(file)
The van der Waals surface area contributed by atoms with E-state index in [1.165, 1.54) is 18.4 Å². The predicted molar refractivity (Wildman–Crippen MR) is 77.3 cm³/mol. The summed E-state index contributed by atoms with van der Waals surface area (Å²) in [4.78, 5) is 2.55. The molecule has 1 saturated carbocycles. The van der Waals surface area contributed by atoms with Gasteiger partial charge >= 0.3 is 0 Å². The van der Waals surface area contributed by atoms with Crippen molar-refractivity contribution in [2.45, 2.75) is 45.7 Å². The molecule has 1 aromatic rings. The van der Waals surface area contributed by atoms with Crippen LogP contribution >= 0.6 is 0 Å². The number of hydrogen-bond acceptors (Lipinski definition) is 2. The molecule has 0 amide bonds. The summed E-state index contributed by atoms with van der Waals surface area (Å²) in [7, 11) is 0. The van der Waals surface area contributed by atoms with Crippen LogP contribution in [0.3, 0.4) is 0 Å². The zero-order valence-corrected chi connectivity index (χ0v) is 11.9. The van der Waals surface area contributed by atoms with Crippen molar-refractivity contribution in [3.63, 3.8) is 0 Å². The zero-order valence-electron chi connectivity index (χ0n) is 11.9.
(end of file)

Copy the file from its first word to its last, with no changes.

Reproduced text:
The van der Waals surface area contributed by atoms with E-state index in [1.165, 1.54) is 18.4 Å². The predicted molar refractivity (Wildman–Crippen MR) is 77.3 cm³/mol. The summed E-state index contributed by atoms with van der Waals surface area (Å²) in [4.78, 5) is 2.55. The molecule has 1 saturated carbocycles. The van der Waals surface area contributed by atoms with Gasteiger partial charge >= 0.3 is 0 Å². The van der Waals surface area contributed by atoms with Crippen molar-refractivity contribution in [2.45, 2.75) is 45.7 Å². The molecule has 1 aromatic rings. The van der Waals surface area contributed by atoms with Crippen LogP contribution >= 0.6 is 0 Å². The number of hydrogen-bond acceptors (Lipinski definition) is 2. The molecule has 0 amide bonds. The summed E-state index contributed by atoms with van der Waals surface area (Å²) in [7, 11) is 0. The van der Waals surface area contributed by atoms with Crippen LogP contribution in [0.3, 0.4) is 0 Å². The zero-order valence-corrected chi connectivity index (χ0v) is 11.9. The van der Waals surface area contributed by atoms with Crippen molar-refractivity contribution in [3.63, 3.8) is 0 Å². The zero-order valence-electron chi connectivity index (χ0n) is 11.9.